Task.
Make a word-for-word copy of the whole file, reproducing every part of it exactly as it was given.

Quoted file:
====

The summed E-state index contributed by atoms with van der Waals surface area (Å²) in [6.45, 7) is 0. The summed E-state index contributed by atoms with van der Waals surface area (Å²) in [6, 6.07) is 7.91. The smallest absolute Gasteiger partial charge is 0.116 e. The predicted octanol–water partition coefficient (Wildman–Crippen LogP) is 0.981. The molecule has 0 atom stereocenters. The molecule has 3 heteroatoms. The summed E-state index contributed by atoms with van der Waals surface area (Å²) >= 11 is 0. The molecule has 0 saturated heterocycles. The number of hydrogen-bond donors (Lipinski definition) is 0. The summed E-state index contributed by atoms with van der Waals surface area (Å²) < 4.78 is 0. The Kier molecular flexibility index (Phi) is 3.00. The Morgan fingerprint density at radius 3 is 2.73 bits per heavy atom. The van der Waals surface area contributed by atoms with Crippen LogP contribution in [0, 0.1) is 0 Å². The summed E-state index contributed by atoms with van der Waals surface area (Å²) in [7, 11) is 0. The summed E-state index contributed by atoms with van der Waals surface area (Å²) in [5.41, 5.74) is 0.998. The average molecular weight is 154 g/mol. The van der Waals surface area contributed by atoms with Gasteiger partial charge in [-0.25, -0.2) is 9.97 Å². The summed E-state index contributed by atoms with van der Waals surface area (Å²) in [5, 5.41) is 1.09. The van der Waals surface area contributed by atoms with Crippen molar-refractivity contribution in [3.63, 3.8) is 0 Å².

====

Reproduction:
The summed E-state index contributed by atoms with van der Waals surface area (Å²) in [6.45, 7) is 0. The summed E-state index contributed by atoms with van der Waals surface area (Å²) in [6, 6.07) is 7.91. The smallest absolute Gasteiger partial charge is 0.116 e. The predicted octanol–water partition coefficient (Wildman–Crippen LogP) is 0.981. The molecule has 0 atom stereocenters. The molecule has 3 heteroatoms. The summed E-state index contributed by atoms with van der Waals surface area (Å²) >= 11 is 0. The molecule has 0 saturated heterocycles. The number of hydrogen-bond donors (Lipinski definition) is 0. The summed E-state index contributed by atoms with van der Waals surface area (Å²) < 4.78 is 0. The Kier molecular flexibility index (Phi) is 3.00. The Morgan fingerprint density at radius 3 is 2.73 bits per heavy atom. The van der Waals surface area contributed by atoms with Crippen LogP contribution in [0, 0.1) is 0 Å². The summed E-state index contributed by atoms with van der Waals surface area (Å²) in [7, 11) is 0. The summed E-state index contributed by atoms with van der Waals surface area (Å²) in [5.41, 5.74) is 0.998. The average molecular weight is 154 g/mol. The van der Waals surface area contributed by atoms with Gasteiger partial charge in [-0.25, -0.2) is 9.97 Å². The summed E-state index contributed by atoms with van der Waals surface area (Å²) in [5, 5.41) is 1.09. The van der Waals surface area contributed by atoms with Crippen molar-refractivity contribution in [3.63, 3.8) is 0 Å².